Perfection is a goal, not a destination, and perfection itself is in the eye of the beholder. Esperanto is never going to be 'perfect' because there will always be differences among people about just what 'perfect' is. Some people will never be content. Are there still gender issues that need to be addressed in our society? Yes. Is re-fighting the Ido wars in any way going to help the issue? No.
You really should "lead by example" instead of forcing your prescriptivist opinions on others. :^P
I'm just kidding. You like the expression the traditional way instead of the consistently more popular way (see this graph). You're free to voice that opinion all you want to steer the language in the direction you want it to go.
Phrases like that don't get petrified and preserved as unanalyzed chunks because they make sense. More often than not, they make no literal sense to modern speakers, but they get used and passed along just the same.
I'd argue that this phrase is often interpreted and passed on as "here here" because you so rarely hear "hear" in isolation without an object and "here" makes a little sense, as if the first speaker were implicitly asking the question, "Does anyone agree with me?" and others respond with something akin to "Right here! I do!"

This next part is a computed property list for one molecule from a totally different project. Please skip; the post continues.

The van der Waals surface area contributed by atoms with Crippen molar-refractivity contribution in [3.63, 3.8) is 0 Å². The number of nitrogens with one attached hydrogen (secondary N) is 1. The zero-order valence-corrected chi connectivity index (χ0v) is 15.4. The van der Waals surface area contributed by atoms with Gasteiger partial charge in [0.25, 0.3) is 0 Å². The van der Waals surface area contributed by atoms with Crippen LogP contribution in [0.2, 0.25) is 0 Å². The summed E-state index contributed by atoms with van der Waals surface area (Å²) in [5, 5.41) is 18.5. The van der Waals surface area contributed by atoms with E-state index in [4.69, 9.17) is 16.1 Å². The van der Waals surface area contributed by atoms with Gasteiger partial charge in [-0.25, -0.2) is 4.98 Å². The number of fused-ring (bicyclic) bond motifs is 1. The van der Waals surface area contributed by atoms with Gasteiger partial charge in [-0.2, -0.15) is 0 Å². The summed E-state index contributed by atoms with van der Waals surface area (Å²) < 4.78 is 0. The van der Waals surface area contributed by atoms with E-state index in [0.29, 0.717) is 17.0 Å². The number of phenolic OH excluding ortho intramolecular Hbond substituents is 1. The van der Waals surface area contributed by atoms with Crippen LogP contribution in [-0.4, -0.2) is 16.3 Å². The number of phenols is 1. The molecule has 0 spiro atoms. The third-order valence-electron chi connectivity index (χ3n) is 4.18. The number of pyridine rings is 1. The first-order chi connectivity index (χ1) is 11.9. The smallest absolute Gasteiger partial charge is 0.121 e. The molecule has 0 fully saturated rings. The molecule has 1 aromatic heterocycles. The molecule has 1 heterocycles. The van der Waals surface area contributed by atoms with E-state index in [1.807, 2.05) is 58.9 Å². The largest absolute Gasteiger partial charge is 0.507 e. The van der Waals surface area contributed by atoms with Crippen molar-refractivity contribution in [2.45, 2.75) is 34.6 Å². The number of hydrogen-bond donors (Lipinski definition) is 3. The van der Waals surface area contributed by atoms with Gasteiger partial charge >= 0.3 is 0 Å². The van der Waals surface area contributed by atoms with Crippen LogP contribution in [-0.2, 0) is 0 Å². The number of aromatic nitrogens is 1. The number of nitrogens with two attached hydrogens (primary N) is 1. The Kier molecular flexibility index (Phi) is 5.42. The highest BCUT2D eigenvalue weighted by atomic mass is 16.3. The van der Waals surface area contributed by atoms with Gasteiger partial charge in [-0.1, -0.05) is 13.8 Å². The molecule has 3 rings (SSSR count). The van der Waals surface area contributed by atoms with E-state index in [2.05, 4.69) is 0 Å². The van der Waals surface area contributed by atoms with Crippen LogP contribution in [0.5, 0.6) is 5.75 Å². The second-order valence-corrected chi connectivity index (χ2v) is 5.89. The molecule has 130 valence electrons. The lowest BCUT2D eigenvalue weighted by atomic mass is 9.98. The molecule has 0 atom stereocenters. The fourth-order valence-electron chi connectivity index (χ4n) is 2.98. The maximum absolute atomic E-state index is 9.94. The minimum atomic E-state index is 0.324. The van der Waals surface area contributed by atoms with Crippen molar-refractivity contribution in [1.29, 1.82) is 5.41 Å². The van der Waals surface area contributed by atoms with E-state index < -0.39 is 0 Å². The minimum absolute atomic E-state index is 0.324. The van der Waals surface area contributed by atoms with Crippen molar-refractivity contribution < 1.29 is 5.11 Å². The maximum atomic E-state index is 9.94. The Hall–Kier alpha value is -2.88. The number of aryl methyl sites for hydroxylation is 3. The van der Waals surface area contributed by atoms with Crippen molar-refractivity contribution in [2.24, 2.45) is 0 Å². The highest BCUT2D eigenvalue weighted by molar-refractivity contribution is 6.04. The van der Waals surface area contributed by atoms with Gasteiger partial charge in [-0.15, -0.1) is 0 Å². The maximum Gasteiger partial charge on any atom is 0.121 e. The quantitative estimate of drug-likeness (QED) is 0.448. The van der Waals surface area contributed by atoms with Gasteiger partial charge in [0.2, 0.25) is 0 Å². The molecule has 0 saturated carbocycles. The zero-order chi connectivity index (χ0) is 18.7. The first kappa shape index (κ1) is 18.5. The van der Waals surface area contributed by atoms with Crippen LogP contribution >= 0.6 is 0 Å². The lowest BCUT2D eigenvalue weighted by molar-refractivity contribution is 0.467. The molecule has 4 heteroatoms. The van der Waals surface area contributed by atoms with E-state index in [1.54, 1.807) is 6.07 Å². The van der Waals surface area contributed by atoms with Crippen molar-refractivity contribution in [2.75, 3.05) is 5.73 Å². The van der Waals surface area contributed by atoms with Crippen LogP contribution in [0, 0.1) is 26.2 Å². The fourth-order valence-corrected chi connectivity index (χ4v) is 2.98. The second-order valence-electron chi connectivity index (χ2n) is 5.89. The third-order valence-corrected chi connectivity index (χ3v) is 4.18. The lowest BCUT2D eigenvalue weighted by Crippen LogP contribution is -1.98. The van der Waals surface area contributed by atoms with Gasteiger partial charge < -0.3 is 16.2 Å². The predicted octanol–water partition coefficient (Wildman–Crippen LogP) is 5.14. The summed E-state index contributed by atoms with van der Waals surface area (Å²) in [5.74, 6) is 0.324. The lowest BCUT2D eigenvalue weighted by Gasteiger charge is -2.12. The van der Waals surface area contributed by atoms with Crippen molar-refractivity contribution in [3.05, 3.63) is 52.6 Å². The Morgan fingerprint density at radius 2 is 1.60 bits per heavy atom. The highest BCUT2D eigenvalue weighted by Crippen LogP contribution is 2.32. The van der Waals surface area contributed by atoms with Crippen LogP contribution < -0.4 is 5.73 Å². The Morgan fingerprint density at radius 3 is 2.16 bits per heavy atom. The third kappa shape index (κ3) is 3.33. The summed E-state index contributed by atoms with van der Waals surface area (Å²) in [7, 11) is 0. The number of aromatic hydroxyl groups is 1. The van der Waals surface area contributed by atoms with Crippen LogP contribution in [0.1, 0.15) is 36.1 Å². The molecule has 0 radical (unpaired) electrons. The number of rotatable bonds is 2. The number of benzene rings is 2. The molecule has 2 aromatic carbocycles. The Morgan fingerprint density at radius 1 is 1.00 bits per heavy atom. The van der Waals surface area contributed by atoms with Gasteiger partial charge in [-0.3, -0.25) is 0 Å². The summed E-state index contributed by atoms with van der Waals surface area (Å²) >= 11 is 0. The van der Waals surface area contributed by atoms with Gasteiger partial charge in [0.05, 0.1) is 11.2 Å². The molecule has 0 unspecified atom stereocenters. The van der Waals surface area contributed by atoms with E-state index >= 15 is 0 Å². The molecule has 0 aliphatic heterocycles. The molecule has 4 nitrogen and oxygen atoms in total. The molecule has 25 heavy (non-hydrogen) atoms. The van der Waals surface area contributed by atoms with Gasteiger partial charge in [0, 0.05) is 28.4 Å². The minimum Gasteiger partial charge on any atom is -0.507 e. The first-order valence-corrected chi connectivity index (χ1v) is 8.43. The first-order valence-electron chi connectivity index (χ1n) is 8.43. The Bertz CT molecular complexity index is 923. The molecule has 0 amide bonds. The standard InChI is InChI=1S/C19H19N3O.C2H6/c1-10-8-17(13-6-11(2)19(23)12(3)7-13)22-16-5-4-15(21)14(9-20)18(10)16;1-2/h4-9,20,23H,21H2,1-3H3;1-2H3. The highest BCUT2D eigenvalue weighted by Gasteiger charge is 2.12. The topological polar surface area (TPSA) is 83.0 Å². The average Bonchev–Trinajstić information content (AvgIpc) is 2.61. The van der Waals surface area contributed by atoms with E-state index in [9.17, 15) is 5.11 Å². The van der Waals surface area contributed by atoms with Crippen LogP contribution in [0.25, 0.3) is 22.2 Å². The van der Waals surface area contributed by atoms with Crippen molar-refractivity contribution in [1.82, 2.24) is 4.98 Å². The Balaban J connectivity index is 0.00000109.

"Re-fighting the Ido wars" is a great way to put it. But you're right-on with fleeting perfection. Just commenting to let you know your comment was read and appreciation.
I haven't seen too many other discussions about changing Esperanto except the one that I started (Gender and Esperanto), and one of the response threads to it which had a similar point as you. As such, I can't speak to the other discussions you are mentioning. This has been my experience with this topic:
For me, the purpose of asking about things that I perceive in a certain way isn't to change or reform the language. I recognize that I don't really understand it yet, which is why I was asking the questions I was (which were not just about sexism, but also about how nonbinary identities fit into the language).
It's not so much "I noticed these things and they need to be changed" but rather "I noticed these things, how do these topics interact with the language?"
There was a lot of really positive feedback from people in the "Gender and Esperanto" thread. Many people mentioned how our perception of perceived "flaws" can be altered merely by teaching it differently (as opposed to changing the language itself), and pointing out cultural differences that might not be readily apparent to a beginner.